October 15, 2013 – “The Indiana Supreme Court, along with judges and lawyers around the state, are exploring ways to provide more free and low-cost legal services to a growing number of Hoosiers that need them.” One idea is to provide CLE credits for pro bono work. “If a lawyer is representing a poor person in a case, they’re really getting educated themselves in the process. Why not let them get CLE hours for that and help that go toward their annual minimum?” Chief Justice Brent Dickson says. Intriguing idea. (Indiana Public Media)
October 15, 2013 – “The Association of Legal Aid Plans of Canada applauds a new report by the Action Committee on Access to Justice in Civil and Family Matters.” “The report provides a multi-sector national approach that promotes concrete goals in the areas of innovation, institutions and structures, and research and funding. Goals include a justice system focused on the everyday legal problems Canadians face and making essential legal services available to everyone. The report also calls for user-friendly court processes, a ‘front-end’ early resolution services sector, and appropriate services for self-represented litigants.” “The Action Committee is composed of leaders in the civil and family justice community, and a public representative for each of the different parts of the justice system. The Association of Legal Aid Plans is a voice for Canada’s Legal Aid Plans and its members provide expertise on legal aid and access to justice issues.” (Digital Journal)
October 15, 2013 – “The Helena justice court on Friday rejected a request by the overloaded state public defender’s office to be taken off new cases. The Office of the Public Defender told the court in September that staff attorneys have too many cases and are in danger of failing to meet their ethical obligation to properly represent clients. It said that more than 3,000 cases were assigned in 2012 to its 10 attorneys in a region that covers Lewis and Clark, Jefferson and Broadwater counties. Justice of the Peace Michael Swingley rejected the request Friday. Swingley said the office is required to represent indigent defenders and must contract private attorneys if staff attorneys are overloaded. But the public defender’s office has said its budget is already strained.” (Independent Record)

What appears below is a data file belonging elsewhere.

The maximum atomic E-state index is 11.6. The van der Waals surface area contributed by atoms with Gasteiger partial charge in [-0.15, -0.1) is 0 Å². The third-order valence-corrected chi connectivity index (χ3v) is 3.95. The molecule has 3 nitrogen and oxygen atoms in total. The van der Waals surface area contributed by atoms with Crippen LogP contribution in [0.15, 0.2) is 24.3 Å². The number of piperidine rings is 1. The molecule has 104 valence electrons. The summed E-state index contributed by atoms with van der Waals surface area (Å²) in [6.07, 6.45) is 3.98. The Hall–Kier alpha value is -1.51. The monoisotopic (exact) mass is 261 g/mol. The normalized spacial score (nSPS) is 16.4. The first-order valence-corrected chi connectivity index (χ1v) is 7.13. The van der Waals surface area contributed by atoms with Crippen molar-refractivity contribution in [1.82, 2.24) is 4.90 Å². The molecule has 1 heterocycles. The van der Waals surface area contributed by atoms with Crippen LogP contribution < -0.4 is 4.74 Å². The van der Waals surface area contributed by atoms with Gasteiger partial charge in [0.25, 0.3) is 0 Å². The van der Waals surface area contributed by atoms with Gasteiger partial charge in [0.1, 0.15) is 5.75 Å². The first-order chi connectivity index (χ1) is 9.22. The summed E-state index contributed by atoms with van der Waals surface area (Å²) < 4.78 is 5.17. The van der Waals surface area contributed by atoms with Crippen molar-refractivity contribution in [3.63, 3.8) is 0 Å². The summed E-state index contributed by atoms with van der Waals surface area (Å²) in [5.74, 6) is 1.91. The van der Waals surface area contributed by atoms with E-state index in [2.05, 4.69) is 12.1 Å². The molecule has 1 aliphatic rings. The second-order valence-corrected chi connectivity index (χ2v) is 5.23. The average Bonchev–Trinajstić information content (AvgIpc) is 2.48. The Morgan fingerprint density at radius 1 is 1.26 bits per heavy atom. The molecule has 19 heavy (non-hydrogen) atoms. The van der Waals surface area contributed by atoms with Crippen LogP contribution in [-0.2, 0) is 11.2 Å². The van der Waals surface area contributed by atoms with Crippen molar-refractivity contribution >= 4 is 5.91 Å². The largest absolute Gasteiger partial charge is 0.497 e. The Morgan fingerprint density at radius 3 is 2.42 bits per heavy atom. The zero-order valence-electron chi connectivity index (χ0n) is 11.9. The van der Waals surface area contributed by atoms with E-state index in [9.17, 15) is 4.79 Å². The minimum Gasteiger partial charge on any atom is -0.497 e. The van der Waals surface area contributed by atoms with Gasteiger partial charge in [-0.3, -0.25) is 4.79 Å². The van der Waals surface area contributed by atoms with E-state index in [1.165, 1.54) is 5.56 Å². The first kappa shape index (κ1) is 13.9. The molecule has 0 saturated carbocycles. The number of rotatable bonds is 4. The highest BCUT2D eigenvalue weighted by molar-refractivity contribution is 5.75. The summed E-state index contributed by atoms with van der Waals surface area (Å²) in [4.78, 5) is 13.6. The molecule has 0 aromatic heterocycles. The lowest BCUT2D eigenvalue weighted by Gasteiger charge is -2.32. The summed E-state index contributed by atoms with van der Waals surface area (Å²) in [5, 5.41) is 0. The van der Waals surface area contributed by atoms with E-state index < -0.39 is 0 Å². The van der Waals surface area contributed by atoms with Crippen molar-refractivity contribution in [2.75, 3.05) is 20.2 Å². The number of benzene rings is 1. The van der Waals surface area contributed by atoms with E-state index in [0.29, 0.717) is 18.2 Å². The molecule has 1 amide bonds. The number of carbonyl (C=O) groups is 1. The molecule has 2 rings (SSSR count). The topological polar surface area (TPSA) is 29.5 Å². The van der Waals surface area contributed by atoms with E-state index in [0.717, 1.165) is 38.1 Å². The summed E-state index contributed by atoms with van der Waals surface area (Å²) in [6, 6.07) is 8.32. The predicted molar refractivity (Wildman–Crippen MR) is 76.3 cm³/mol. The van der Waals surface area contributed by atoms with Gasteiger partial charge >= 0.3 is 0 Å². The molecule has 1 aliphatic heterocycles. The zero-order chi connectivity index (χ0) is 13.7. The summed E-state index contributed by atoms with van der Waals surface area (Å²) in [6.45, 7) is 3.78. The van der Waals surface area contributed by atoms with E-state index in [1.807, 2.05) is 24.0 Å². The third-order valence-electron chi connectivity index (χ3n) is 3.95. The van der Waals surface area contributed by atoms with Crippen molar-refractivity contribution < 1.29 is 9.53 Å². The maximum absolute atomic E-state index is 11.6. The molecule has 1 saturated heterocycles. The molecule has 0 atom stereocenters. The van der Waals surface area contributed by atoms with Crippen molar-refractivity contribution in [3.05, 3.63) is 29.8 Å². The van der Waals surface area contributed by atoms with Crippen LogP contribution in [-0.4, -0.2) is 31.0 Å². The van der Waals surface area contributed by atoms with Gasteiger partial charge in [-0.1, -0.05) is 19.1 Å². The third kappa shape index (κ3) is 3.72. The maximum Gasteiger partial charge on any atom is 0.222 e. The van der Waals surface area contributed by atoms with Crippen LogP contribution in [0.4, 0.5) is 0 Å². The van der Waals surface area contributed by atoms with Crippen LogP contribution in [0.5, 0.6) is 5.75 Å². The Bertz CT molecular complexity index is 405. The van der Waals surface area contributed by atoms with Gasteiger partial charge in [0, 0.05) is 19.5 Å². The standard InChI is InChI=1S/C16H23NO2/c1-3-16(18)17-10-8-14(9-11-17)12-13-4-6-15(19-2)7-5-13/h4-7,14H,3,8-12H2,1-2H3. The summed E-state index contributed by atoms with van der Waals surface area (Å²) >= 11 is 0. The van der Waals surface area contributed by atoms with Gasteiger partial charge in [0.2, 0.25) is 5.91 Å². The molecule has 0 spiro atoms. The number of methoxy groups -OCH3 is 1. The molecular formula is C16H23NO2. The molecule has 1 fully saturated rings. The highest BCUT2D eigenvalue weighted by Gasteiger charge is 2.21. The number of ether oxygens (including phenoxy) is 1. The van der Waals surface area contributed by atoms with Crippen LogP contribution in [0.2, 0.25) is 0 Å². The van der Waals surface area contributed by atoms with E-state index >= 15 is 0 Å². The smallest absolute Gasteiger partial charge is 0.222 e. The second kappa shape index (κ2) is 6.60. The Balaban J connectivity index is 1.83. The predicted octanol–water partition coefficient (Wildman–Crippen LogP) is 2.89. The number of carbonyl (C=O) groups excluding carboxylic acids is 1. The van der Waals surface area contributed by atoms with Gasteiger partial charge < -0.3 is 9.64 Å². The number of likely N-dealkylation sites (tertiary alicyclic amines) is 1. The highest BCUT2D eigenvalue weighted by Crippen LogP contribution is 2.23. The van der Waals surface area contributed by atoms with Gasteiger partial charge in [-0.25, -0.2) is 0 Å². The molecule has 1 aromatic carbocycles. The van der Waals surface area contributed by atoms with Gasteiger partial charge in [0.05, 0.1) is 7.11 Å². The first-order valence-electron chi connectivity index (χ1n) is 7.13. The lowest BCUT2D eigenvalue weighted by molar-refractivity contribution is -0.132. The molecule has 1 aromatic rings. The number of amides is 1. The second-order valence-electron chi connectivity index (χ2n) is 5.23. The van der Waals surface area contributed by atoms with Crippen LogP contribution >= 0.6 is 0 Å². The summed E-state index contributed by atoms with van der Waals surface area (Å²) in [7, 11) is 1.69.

October 16, 2013 – “The budget deal Congress approved late Wednesday to reopen the government and raise the debt ceiling provides $51 million in additional funding to the judiciary and to federal defenders.” “The extra funding would primarily go to pay the backlog of attorney fees under the Criminal Justice Act, which funds court-appointed private counsel. Payments were suspended in mid-September, when funding ran out two weeks before the end of the fiscal year.” The extra money doesn’t provide all the money needed, but is seen as a lifeline to at least continue working. (The Blog of LegalTimes)
Spotlight on Outstanding Public Servants: Starting on Sunday, we will celebrate Pro Bono Week. I hope all of you are able to contribute in any way that you can. BUT, it’s important to keep in mind that the need is out there 24/7 all year round. Here are some resources to help you get started or to steer you in a different direction so that you to can become an Outstanding Public Servant.
Find out why we celebrate!
Search 2013 Pro Bono Celebration Events on Probono.net.
Connect with friends to celebrate together.
Super Music Bonus! In honor of Pro Bono Week – Let’s all reach out and give someone a helping hand. http://www.youtube.com/watch?v=WqbooR9o0LY